Resolving Gender Issues in Healthcare Leadership
The healthcare industry still leaves female physicians struggling more than their male counterparts. The challenges they deal with include promotion and payment gaps to implicit bias and sexual harassment. It is not at all surprising to see only a few female physicians making it to medical leadership even if the number of new male and female graduates from medical school is equal. From US numbers alone, you only find 9% of division chiefs as women, 3% as chief medical officers, 6% as department chairs, and 3% as healthcare CEOs. These numbers will never change despite findings that the healthcare workforce mostly includes women, 80% to be exact. Also, these numbers will not change despite evidence proving having women on corporate boards and in upper management linked with enhanced accountability and improved financial performance.
What you can learn from these numbers is that healthcare leadership needs more female physicians as representatives. Resolving gender issues in healthcare leadership, however, is a challenge with the many barriers that female physicians go through. Nonetheless, there are promising areas of the healthcare industry that would help women secure a higher spot. Organizations should know how to give importance to specific areas in healthcare that would promote women in top positions.
Organizations must carefully assess specific areas in healthcare so female physicians will get equal leadership opportunities as male physicians in the industry. To make progress, healthcare organizations should assess how poorly or well women represent their leadership. They also need to understand what female physicians experience in the workplace compared to male physicians. Quantification is the key to change in gender roles and imbalances. One such case is giving recognition to women and their commitment to higher education and research. Institutions may be eligible for gold, silver, or bronze awards from the organization depending on how well they satisfy the organization’s requirements. Institutions that get a silver award or higher often receive health research funding. What you can see from these awards is the recognition of diversity and gender issues. These efforts can help catalyze cultural and structural changes and create financial and numerical incentives for change. In short, there is now more career support for female researchers.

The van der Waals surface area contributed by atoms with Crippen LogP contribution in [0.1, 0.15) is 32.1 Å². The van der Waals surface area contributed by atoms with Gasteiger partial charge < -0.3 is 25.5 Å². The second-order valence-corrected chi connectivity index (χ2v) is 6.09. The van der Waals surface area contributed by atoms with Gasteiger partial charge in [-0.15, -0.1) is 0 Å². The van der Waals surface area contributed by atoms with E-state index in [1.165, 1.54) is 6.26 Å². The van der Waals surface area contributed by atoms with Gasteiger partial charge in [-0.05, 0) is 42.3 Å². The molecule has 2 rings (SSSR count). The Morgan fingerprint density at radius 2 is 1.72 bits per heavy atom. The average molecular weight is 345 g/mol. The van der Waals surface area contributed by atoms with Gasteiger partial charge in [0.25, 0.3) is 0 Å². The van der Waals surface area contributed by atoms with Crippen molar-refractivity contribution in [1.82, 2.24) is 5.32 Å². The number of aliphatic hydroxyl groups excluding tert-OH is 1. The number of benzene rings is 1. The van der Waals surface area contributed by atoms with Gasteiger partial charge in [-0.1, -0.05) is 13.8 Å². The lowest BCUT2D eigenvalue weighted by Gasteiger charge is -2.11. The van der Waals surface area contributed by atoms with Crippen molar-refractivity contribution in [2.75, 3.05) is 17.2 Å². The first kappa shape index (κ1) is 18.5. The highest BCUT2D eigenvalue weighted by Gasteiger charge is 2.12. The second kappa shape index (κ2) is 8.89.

Unlike male physicians, female physicians find it challenging to bag major recognition and awards. This creates a clear association with their promotions. With systematization, the organization applies equitable recognition of female and male achievement. Based on studies, the early stages of the job of female physicians are when gender gaps in terms of recognition emerge. When organizations recognize female physicians for their accomplishments through systematic publicity and identification, then one can narrow down gender-based gaps. You can apply this concept in a broader sense. They include systematizing appointment of physicians to committees, search processes, and a nomination for increased responsibility and leadership roles.